Tattooist Jason Stieva has been creating assemblage art for almost 20 years, extending his creativity beyond the flesh and into three-dimensional space. For the past nine years, he’s been working on his Gothic Times series, which began when he acquired a portion of an old clockmakers estate. Mixing cases and mechanisms with other found materials, his sculptures are wildly surreal and filled with detail.
For Leviathan – Ark of the Apocalypse, Stieva spent about 15 months creating the ghostly pirate ship filled with savage characters. As the owner of his own tattoo studio, Sinful Inflictions, his artistic work is done in his spare time. “Sculpting is a lot different than tattooing which I can do anytime,” he tells My Modern Met. “With sculptures, I have to be in the mood to work on them and not be forced with deadlines.”
The inspiration for the piece began when Stieva spied a scale model of a tallship mounted to the ceiling of a store he often visited. After admiring it for some time, he began work creating an ark that would carry all sorts of mutated animals and creatures. The final product measures 8 feet high, 7.5 feet long, and about 2.5 feet wide.
“Overall it was the most daunting project I’ve ever worked on and will probably ever create,” he shares. “There is a lot of extremely tedious detail from front to back, top to bottom. Just severing the army heads alone and sanding the back of each to be certain they would sit flush once applied with tweezers took weeks. Sourcing all the characters took quite a while. Redesigning, taking apart, rebuilding, and making the ark structurally sound long before any sculpting began took quite a while.”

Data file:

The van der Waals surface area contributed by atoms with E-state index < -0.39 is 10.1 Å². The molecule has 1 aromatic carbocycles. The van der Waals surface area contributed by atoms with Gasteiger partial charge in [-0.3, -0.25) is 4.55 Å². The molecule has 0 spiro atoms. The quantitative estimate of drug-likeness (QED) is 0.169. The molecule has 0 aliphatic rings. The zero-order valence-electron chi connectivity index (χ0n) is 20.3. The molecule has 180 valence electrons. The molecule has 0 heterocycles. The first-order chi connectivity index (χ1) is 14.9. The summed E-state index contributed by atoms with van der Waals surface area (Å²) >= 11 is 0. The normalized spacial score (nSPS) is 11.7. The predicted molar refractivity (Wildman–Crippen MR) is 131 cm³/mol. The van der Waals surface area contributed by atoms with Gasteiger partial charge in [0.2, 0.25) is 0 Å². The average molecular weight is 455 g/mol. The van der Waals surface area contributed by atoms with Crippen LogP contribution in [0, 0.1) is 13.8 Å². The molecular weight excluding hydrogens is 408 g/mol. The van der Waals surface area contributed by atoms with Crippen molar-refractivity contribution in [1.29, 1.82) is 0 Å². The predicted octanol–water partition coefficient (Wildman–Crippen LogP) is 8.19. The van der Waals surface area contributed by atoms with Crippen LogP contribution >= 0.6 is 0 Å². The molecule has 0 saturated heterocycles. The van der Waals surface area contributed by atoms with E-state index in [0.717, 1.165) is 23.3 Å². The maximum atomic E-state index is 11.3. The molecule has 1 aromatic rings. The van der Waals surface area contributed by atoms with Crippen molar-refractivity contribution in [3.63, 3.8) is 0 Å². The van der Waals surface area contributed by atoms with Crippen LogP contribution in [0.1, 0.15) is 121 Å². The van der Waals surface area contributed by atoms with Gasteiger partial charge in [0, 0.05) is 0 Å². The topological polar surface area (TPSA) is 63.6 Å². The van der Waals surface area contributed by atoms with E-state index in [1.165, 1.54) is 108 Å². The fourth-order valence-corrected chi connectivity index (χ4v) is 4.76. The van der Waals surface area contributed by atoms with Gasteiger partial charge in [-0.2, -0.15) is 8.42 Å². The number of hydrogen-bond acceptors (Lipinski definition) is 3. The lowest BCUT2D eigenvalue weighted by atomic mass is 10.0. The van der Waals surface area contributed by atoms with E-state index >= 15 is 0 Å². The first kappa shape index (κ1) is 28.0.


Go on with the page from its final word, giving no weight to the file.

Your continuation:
Now, the ship sits in the home of one of Stieva’s clients, an avid collector who had the artist tattoo a ship on his chest. And Stieva continues to build—scouring garage sales, flea markets, auctions, and thrift shops for more materials to bring his fantastical sculptures to life.
Tattooist Jason Stieva creates incredible pieces of assemblage art in his spare time, using parts found in antique shops and flea markets.
It took over 15 months to complete this ghostly pirate ship, which is now in the home of a private collector.
Jason Stieva: Instagram
My Modern Met granted permission to use photos by Jason Stieva.
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